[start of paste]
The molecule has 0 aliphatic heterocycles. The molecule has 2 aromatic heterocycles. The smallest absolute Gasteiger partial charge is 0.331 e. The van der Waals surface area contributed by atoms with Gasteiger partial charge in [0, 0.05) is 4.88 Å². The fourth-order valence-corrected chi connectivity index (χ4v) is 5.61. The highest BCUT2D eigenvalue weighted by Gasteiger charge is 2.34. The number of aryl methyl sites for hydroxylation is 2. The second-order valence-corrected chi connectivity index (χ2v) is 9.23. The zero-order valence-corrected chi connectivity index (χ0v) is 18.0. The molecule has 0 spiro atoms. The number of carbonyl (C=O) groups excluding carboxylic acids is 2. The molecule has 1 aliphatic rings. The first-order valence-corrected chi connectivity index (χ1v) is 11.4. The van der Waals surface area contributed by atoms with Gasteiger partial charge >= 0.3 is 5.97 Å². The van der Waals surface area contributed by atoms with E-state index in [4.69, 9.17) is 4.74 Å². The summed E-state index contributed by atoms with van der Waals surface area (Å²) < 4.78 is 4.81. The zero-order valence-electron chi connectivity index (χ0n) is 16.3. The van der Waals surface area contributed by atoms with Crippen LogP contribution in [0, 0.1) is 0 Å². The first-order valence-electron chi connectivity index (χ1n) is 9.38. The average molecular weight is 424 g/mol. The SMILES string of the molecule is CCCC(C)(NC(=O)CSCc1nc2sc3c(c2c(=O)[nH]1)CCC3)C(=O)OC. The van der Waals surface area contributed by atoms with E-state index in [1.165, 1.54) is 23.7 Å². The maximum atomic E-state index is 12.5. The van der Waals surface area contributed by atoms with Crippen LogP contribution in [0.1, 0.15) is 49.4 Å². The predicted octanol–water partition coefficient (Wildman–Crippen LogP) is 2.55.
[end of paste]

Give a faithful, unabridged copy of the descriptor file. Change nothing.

The molecule has 0 aliphatic heterocycles. The molecule has 2 aromatic heterocycles. The smallest absolute Gasteiger partial charge is 0.331 e. The van der Waals surface area contributed by atoms with Gasteiger partial charge in [0, 0.05) is 4.88 Å². The fourth-order valence-corrected chi connectivity index (χ4v) is 5.61. The highest BCUT2D eigenvalue weighted by Gasteiger charge is 2.34. The number of aryl methyl sites for hydroxylation is 2. The second-order valence-corrected chi connectivity index (χ2v) is 9.23. The zero-order valence-corrected chi connectivity index (χ0v) is 18.0. The molecule has 0 spiro atoms. The number of carbonyl (C=O) groups excluding carboxylic acids is 2. The molecule has 1 aliphatic rings. The first-order valence-corrected chi connectivity index (χ1v) is 11.4. The van der Waals surface area contributed by atoms with Gasteiger partial charge >= 0.3 is 5.97 Å². The van der Waals surface area contributed by atoms with E-state index in [4.69, 9.17) is 4.74 Å². The summed E-state index contributed by atoms with van der Waals surface area (Å²) < 4.78 is 4.81. The zero-order valence-electron chi connectivity index (χ0n) is 16.3. The van der Waals surface area contributed by atoms with Crippen LogP contribution in [0, 0.1) is 0 Å². The first-order valence-electron chi connectivity index (χ1n) is 9.38. The average molecular weight is 424 g/mol. The SMILES string of the molecule is CCCC(C)(NC(=O)CSCc1nc2sc3c(c2c(=O)[nH]1)CCC3)C(=O)OC. The van der Waals surface area contributed by atoms with E-state index in [1.165, 1.54) is 23.7 Å². The maximum atomic E-state index is 12.5. The van der Waals surface area contributed by atoms with Crippen LogP contribution in [0.1, 0.15) is 49.4 Å². The predicted octanol–water partition coefficient (Wildman–Crippen LogP) is 2.55.